Jim Smart
July 1, 2001

Engine compartments are as personal and individual as the people who dress them. This means there is a world of ideas out there for your restomod project. Your objective should be not only tasteful execution between the shock towers, but function as well. Not only does it need to look good, it should run just as well when it's time to slam the hood.

We're bringing you a smorgasbord of engine detailing ideas and tricks designed to make the most of not only your budget, but your individual talents as well. This is an opportunity to make the most of what you have.

Dress Code
When you raise the hood, you want to be proud of your efforts. Bolting on snazzy parts doesn't hold much water if they clash or are just downright tacky. Aesthetics is about grouping together the right combination of parts and workmanship. For example, stock painted valve covers with an aftermarket air cleaner look ridiculous. A stock air cleaner with aftermarket valve covers looks absurd, too. A long fuel hose routed from the pump to the carburetor looks sloppy. Chrome can look downright cheesy if it's installed where it doesn't belong. Admit it. Some of us install too much of it. Rusty bolt heads or exhaust manifolds detract from an otherwise sharp engine compartment. Bright yellow spark-plug wires mated to a stock distributor cap and wire holders don't cut it either. Our message here is compatibility. Ask yourself, does it match?

One area we often see overlooked is the area of accessories and components. Enthusiasts fit otherwise grand engine bays with doo-doo components-remanufactured power-steering pumps, alternators, air-conditioning compressors, water pumps, and more. There's nothing wrong with remanufactured parts unless you install them as-is from the rebuilder. Let's look at what can be done to make your "reman" components look better.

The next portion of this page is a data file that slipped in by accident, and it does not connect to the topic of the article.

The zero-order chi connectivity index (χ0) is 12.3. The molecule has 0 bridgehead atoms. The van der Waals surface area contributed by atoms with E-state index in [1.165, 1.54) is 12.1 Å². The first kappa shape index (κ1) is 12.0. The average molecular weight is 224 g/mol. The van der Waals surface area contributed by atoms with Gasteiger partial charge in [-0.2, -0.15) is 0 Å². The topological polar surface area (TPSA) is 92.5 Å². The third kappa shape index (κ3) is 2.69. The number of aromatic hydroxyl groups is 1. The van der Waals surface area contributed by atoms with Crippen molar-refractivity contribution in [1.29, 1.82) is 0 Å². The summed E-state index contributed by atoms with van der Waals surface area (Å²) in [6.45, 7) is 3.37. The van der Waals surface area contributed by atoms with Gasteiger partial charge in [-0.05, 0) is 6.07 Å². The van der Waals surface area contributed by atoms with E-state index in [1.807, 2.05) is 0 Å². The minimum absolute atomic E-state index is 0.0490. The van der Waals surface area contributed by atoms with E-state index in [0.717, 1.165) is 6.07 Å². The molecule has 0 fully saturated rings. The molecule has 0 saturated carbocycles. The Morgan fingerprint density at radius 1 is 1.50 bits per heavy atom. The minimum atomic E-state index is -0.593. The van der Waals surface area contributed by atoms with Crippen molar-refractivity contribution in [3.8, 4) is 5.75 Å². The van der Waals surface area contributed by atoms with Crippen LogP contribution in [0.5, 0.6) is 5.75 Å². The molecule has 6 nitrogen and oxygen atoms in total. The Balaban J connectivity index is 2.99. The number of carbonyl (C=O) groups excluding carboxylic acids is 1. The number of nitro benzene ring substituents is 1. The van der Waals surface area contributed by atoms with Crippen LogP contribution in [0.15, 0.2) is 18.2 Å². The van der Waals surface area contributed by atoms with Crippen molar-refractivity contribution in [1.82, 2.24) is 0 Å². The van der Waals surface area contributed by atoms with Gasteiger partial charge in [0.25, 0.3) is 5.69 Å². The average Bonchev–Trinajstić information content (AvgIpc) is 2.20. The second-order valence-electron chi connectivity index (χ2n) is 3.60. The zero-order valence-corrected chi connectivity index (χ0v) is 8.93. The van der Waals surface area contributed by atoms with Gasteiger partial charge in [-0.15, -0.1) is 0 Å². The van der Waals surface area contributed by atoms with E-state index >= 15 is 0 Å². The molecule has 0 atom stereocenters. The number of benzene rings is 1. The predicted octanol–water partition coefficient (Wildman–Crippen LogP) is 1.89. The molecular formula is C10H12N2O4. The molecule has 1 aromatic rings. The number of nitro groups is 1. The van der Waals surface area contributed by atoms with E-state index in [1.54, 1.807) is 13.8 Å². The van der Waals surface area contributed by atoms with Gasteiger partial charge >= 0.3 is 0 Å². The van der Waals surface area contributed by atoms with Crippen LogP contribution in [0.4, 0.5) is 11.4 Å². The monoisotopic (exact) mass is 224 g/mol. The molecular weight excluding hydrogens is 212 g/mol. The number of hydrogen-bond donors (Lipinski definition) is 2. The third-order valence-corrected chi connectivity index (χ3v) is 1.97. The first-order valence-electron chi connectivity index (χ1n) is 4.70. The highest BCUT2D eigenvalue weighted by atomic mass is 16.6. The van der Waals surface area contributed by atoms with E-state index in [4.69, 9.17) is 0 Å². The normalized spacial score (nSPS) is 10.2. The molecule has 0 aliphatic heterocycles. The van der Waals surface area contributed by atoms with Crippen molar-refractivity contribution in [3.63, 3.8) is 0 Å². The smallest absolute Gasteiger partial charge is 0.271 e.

Form And Function
Form and function speak well when they get together in your engine bay. This is why the Shelby Mustang engine bay worked so well 35 years ago. Cast-aluminum Cobra valve covers not only looked sharp, they kept oil and rocker-arm noise inside. The open-element Hi-Po air cleaner allowed greater quantities of air with the awesome look of a racer. The dual-point Autolite ignition was clean and functional, providing a consistent spark through 6,500 rpm. Beneath the air cleaner was a 715-cfm Holley carburetor designed for high-performance driving. A large alternator pulley kept the dynamo revs down while yielding a racy look.

Do you see our point? Form and function. Shelby's people had it mastered a long time ago. This is what you want to achieve with your engine room. When we think about carburetion for a bitchin' restomod, thoughts turn to Holley, Edelbrock, and Carter performance carburetors. But did you know the Autolite 4100 four-barrel carburetor from Pony Carburetors outperforms these carburetors in nearly every arena? The 4100 is a fiercely reliable carburetor that needs virtually no maintenance throughout its service life.

When Ford engineers went to the drawing board approaching 50 years ago to design the 2100 two-barrel and 4100 four-barrel Autolite carburetors, they over-engineered them in every respect. Fuel leakage is virtually impossible, because these carburetors are one solid casting with integral fuel bowls. The accelerator pump is fully adjustable. Remove the air horn and adjust the floats even with the engine running. Choke adjustment is a cakewalk. The greatest advantage behind the 2100 and 4100 is simplicity.

Check out the photos and captions as well as the tips and tricks detailed in the sidebars below.

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